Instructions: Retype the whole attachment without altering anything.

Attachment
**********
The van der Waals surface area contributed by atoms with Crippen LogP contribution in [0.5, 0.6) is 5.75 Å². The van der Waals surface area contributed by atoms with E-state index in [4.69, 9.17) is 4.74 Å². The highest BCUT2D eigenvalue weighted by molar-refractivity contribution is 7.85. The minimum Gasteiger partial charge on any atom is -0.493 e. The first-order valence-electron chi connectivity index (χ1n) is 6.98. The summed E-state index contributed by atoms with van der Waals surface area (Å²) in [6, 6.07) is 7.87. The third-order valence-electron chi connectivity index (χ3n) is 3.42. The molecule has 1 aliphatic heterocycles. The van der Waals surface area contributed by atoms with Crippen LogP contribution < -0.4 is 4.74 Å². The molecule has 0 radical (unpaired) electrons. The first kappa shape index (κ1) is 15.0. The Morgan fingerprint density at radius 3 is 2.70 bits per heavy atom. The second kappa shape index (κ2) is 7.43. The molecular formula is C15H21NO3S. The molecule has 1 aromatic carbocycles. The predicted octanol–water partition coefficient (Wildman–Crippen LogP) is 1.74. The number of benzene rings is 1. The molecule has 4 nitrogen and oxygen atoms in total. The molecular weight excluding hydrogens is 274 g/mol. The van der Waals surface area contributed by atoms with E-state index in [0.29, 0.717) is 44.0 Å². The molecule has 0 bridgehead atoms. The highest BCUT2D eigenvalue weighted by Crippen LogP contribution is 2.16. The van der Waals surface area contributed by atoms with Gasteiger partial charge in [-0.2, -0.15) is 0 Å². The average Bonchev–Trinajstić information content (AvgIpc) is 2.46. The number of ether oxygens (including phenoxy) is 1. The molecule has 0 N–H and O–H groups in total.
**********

The van der Waals surface area contributed by atoms with Crippen LogP contribution in [0.5, 0.6) is 5.75 Å². The van der Waals surface area contributed by atoms with E-state index in [4.69, 9.17) is 4.74 Å². The highest BCUT2D eigenvalue weighted by molar-refractivity contribution is 7.85. The minimum Gasteiger partial charge on any atom is -0.493 e. The first-order valence-electron chi connectivity index (χ1n) is 6.98. The summed E-state index contributed by atoms with van der Waals surface area (Å²) in [6, 6.07) is 7.87. The third-order valence-electron chi connectivity index (χ3n) is 3.42. The molecule has 1 aliphatic heterocycles. The van der Waals surface area contributed by atoms with Crippen LogP contribution < -0.4 is 4.74 Å². The molecule has 0 radical (unpaired) electrons. The first kappa shape index (κ1) is 15.0. The Morgan fingerprint density at radius 3 is 2.70 bits per heavy atom. The second kappa shape index (κ2) is 7.43. The molecular formula is C15H21NO3S. The molecule has 1 aromatic carbocycles. The predicted octanol–water partition coefficient (Wildman–Crippen LogP) is 1.74. The number of benzene rings is 1. The molecule has 4 nitrogen and oxygen atoms in total. The molecular weight excluding hydrogens is 274 g/mol. The van der Waals surface area contributed by atoms with E-state index in [0.29, 0.717) is 44.0 Å². The molecule has 0 bridgehead atoms. The highest BCUT2D eigenvalue weighted by Crippen LogP contribution is 2.16. The van der Waals surface area contributed by atoms with Gasteiger partial charge in [-0.2, -0.15) is 0 Å². The average Bonchev–Trinajstić information content (AvgIpc) is 2.46. The number of ether oxygens (including phenoxy) is 1. The molecule has 0 N–H and O–H groups in total.